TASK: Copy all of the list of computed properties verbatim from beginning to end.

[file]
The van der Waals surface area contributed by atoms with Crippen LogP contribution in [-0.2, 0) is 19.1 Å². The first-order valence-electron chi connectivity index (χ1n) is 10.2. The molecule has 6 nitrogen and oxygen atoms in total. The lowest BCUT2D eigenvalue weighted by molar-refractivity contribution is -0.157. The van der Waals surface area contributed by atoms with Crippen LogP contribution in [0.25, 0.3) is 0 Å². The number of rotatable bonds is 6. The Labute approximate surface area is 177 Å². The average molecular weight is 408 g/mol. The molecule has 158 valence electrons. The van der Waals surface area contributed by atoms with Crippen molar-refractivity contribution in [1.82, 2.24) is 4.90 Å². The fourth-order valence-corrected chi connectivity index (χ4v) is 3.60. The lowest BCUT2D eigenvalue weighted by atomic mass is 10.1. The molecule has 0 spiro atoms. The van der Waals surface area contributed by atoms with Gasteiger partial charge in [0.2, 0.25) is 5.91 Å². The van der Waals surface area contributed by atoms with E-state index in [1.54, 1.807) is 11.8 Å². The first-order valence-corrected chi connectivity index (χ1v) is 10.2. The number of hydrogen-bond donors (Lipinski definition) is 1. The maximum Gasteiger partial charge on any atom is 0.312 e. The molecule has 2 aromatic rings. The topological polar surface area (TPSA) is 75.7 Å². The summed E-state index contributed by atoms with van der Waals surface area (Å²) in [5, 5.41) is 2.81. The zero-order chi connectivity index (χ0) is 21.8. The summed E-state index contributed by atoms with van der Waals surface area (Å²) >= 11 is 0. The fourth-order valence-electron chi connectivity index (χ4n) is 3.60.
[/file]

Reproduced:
The van der Waals surface area contributed by atoms with Crippen LogP contribution in [-0.2, 0) is 19.1 Å². The first-order valence-electron chi connectivity index (χ1n) is 10.2. The molecule has 6 nitrogen and oxygen atoms in total. The lowest BCUT2D eigenvalue weighted by molar-refractivity contribution is -0.157. The van der Waals surface area contributed by atoms with Crippen LogP contribution in [0.25, 0.3) is 0 Å². The number of rotatable bonds is 6. The Labute approximate surface area is 177 Å². The average molecular weight is 408 g/mol. The molecule has 158 valence electrons. The van der Waals surface area contributed by atoms with Crippen molar-refractivity contribution in [1.82, 2.24) is 4.90 Å². The fourth-order valence-corrected chi connectivity index (χ4v) is 3.60. The lowest BCUT2D eigenvalue weighted by atomic mass is 10.1. The molecule has 0 spiro atoms. The van der Waals surface area contributed by atoms with Gasteiger partial charge in [0.2, 0.25) is 5.91 Å². The van der Waals surface area contributed by atoms with E-state index in [1.54, 1.807) is 11.8 Å². The first-order valence-corrected chi connectivity index (χ1v) is 10.2. The number of hydrogen-bond donors (Lipinski definition) is 1. The maximum Gasteiger partial charge on any atom is 0.312 e. The molecule has 2 aromatic rings. The topological polar surface area (TPSA) is 75.7 Å². The summed E-state index contributed by atoms with van der Waals surface area (Å²) in [5, 5.41) is 2.81. The zero-order chi connectivity index (χ0) is 21.8. The summed E-state index contributed by atoms with van der Waals surface area (Å²) >= 11 is 0. The fourth-order valence-electron chi connectivity index (χ4n) is 3.60.